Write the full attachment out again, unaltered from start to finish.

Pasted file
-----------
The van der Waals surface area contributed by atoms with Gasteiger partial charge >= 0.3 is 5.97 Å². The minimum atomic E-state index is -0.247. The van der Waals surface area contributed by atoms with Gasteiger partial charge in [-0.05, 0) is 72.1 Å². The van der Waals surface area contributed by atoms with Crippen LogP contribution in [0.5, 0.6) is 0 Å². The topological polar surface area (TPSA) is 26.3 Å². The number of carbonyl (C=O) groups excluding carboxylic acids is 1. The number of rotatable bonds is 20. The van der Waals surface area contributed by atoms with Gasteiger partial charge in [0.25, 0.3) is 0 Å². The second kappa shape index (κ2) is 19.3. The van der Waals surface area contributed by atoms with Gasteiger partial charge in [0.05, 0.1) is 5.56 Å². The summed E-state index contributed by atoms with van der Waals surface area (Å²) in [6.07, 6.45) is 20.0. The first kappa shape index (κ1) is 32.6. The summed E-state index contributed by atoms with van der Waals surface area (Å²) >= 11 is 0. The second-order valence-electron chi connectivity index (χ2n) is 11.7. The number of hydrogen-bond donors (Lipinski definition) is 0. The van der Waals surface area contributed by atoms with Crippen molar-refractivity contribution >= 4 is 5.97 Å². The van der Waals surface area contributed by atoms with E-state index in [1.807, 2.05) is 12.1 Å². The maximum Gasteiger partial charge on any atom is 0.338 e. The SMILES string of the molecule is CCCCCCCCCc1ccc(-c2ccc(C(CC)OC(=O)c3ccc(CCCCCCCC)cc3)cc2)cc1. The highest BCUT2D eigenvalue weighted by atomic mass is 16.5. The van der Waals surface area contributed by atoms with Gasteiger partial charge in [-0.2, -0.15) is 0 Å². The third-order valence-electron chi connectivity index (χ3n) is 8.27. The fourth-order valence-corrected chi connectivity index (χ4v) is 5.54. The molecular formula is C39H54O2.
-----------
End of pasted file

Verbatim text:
The van der Waals surface area contributed by atoms with Gasteiger partial charge >= 0.3 is 5.97 Å². The minimum atomic E-state index is -0.247. The van der Waals surface area contributed by atoms with Gasteiger partial charge in [-0.05, 0) is 72.1 Å². The van der Waals surface area contributed by atoms with Crippen LogP contribution in [0.5, 0.6) is 0 Å². The topological polar surface area (TPSA) is 26.3 Å². The number of carbonyl (C=O) groups excluding carboxylic acids is 1. The number of rotatable bonds is 20. The van der Waals surface area contributed by atoms with Gasteiger partial charge in [0.25, 0.3) is 0 Å². The second kappa shape index (κ2) is 19.3. The van der Waals surface area contributed by atoms with Gasteiger partial charge in [0.05, 0.1) is 5.56 Å². The summed E-state index contributed by atoms with van der Waals surface area (Å²) in [6.07, 6.45) is 20.0. The first kappa shape index (κ1) is 32.6. The summed E-state index contributed by atoms with van der Waals surface area (Å²) >= 11 is 0. The second-order valence-electron chi connectivity index (χ2n) is 11.7. The number of hydrogen-bond donors (Lipinski definition) is 0. The van der Waals surface area contributed by atoms with Crippen molar-refractivity contribution >= 4 is 5.97 Å². The van der Waals surface area contributed by atoms with E-state index in [1.807, 2.05) is 12.1 Å². The maximum Gasteiger partial charge on any atom is 0.338 e. The SMILES string of the molecule is CCCCCCCCCc1ccc(-c2ccc(C(CC)OC(=O)c3ccc(CCCCCCCC)cc3)cc2)cc1. The highest BCUT2D eigenvalue weighted by atomic mass is 16.5. The van der Waals surface area contributed by atoms with Gasteiger partial charge in [-0.2, -0.15) is 0 Å². The third-order valence-electron chi connectivity index (χ3n) is 8.27. The fourth-order valence-corrected chi connectivity index (χ4v) is 5.54. The molecular formula is C39H54O2.